So I share our story. I don’t want others to feel alone on this road. It’s a difficult one but it exists for more children than just our daughter. We got hard news today in a meeting with the clinical director from the new residential school. They have an amazing, cutting edge program based on the latest research around complex trauma. However they don’t have good news. For a case like Mary’s the results are mixed. Many kids who are this dangerous need years of residential treatment to go home, if they ever can. Even the best treatment cannot work if she won’t try.

I have no answers. I have only truth. Only our truth. I share it with you so that hopefully some of you feel less alone.

**Names have been changed to protect the privacy of those involved.

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34 thoughts on “The Hard Truths

  1. C says:

    I would never wish this on anyone, but I am glad you are sharing your story. Other stories like you yours are incredibly rare for many reasons, but a big one is bipolar in children has only been recognized with in the past 15 years or so. Combine that with early childhood trauma that many believed could not impact a child because people don’t have memories from that early on. Mary isn’t necessarily new but the way she is viewed and the therapies available to her are. I wish Mary the best and hope that someone can fine a way to make her present so she can actively participate in the therapy. I know this isn’t exactly a hopeful thing to say but she may switch back after puberty just like she did at the onset.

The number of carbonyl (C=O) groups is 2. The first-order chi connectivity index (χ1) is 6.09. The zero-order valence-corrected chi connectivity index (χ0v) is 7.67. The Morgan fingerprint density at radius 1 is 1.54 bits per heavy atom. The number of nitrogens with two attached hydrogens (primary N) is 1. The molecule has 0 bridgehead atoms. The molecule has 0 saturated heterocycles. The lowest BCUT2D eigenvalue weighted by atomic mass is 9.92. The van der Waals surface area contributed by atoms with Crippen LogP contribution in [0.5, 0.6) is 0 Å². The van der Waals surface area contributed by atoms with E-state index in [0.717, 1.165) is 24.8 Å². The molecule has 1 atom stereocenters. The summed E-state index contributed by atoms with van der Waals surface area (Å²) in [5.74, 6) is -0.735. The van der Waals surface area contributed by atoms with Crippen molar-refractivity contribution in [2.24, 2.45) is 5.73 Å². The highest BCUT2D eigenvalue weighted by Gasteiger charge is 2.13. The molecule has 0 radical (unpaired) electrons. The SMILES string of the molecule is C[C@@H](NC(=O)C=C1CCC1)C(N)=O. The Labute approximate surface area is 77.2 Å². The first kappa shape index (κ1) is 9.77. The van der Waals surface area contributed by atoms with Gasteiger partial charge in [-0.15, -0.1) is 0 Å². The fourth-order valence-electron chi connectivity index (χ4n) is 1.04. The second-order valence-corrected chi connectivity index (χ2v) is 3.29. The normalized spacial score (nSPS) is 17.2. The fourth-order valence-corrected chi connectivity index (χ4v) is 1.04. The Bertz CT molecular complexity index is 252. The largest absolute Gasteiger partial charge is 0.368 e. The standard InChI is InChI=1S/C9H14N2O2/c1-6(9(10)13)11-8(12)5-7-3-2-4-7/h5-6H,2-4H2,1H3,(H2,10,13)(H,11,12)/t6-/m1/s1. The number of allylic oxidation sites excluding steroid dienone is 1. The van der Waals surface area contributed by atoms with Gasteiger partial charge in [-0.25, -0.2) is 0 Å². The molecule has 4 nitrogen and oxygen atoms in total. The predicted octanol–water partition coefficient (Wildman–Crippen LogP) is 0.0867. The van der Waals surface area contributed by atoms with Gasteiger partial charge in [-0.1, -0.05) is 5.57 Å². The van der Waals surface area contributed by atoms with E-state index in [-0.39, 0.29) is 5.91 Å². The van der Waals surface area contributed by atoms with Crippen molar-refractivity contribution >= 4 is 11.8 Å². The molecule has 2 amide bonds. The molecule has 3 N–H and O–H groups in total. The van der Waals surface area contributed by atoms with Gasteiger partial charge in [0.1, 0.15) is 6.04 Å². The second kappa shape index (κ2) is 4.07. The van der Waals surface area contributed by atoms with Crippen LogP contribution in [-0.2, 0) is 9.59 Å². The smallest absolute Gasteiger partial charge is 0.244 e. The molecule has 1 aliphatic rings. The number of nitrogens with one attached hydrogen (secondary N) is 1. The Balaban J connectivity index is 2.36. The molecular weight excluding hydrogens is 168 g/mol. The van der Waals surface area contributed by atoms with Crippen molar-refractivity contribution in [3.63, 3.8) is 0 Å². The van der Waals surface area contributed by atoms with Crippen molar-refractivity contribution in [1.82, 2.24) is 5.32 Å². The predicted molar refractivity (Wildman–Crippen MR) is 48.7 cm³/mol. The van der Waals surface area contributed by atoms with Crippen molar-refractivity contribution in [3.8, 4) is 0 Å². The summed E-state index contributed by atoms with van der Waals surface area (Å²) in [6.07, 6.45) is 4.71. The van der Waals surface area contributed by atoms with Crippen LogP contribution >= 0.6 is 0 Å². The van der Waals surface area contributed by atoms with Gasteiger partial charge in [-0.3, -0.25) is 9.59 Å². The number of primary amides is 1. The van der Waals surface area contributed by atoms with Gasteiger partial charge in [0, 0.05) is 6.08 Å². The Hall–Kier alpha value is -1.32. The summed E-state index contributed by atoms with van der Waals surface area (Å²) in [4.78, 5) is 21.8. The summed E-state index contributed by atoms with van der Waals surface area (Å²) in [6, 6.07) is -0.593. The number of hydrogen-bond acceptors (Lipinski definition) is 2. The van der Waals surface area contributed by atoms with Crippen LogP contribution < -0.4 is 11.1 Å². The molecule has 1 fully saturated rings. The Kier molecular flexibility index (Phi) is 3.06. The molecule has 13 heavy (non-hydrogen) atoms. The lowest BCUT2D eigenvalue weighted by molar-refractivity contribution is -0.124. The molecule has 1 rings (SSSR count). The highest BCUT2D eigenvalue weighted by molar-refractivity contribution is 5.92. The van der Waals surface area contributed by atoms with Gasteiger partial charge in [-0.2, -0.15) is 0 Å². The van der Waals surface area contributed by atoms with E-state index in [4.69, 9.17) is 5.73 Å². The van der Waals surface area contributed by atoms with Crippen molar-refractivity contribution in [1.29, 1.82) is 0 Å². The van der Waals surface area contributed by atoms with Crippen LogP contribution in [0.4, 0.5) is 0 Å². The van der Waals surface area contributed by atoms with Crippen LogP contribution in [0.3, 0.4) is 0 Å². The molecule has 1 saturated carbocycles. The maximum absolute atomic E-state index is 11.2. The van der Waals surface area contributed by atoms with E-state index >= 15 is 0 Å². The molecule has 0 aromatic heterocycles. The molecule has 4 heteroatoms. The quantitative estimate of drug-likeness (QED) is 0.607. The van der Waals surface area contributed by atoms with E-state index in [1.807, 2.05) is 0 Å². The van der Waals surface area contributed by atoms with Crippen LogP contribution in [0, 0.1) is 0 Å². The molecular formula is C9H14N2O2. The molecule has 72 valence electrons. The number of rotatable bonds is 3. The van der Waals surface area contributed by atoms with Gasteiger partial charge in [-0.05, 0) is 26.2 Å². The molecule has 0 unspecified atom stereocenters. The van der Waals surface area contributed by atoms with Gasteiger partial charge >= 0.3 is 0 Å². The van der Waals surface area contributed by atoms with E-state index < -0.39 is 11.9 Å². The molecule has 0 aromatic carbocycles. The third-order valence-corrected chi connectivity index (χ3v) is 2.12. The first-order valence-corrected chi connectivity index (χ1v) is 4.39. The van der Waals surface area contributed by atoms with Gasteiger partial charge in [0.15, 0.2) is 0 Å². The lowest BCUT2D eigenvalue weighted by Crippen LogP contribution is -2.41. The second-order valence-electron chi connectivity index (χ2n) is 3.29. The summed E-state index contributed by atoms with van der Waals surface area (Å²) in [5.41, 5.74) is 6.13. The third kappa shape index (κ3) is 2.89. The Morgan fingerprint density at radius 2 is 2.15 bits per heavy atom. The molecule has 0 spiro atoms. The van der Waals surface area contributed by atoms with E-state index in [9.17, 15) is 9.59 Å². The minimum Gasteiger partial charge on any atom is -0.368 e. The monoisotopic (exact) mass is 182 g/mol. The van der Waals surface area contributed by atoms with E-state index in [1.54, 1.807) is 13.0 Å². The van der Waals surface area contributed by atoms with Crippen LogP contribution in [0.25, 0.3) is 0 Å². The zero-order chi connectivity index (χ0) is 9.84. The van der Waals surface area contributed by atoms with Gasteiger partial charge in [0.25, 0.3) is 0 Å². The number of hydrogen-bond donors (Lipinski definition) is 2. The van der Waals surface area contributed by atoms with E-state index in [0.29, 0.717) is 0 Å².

Liked by 1 person

  2. D G says:

    You’re not alone! I love your blog and read it as often as I can. I’m also a member of at least 3 Facebook groups with many many families experiencing similar incredibly tough situations (understatement, sorry)  Sending strength and a hugXx

    Sent from Yahoo Mail for iPhone

    Liked by 1 person

  3. You are not alone. We have plenty of experiences in our house all related to developmental trauma and mental health. I find that I have not quite found my voice entirely on this matter. I share what I can but often I’m so busy picking up pieces that don’t make sense and trying to center myself that I struggle to recount them through my blog. My writing is often watered down versions at best. It feels too painful to me. I’m sorry for that because I want people not to feel alone. The truth is no matter what the pain it is quite lonely eh?

    Liked by 1 person

  4. Michelle says:

    I am so sorry about your latest news. Ha k you for being so raw and honest and being that voice that maybe somebody else is looking for. I hope this residential program will help – I know that children do sometimes stabilize after puberty. Remember, her brain is still growing and all of these positive treatments she is having will hopefully start to counteract her negative beginnings. I work with kids with trauma (JRI) and I have seen that changes can occur. You are doing everything you can. Thank you again for writing, you are helping more people than you know.

    Liked by 1 person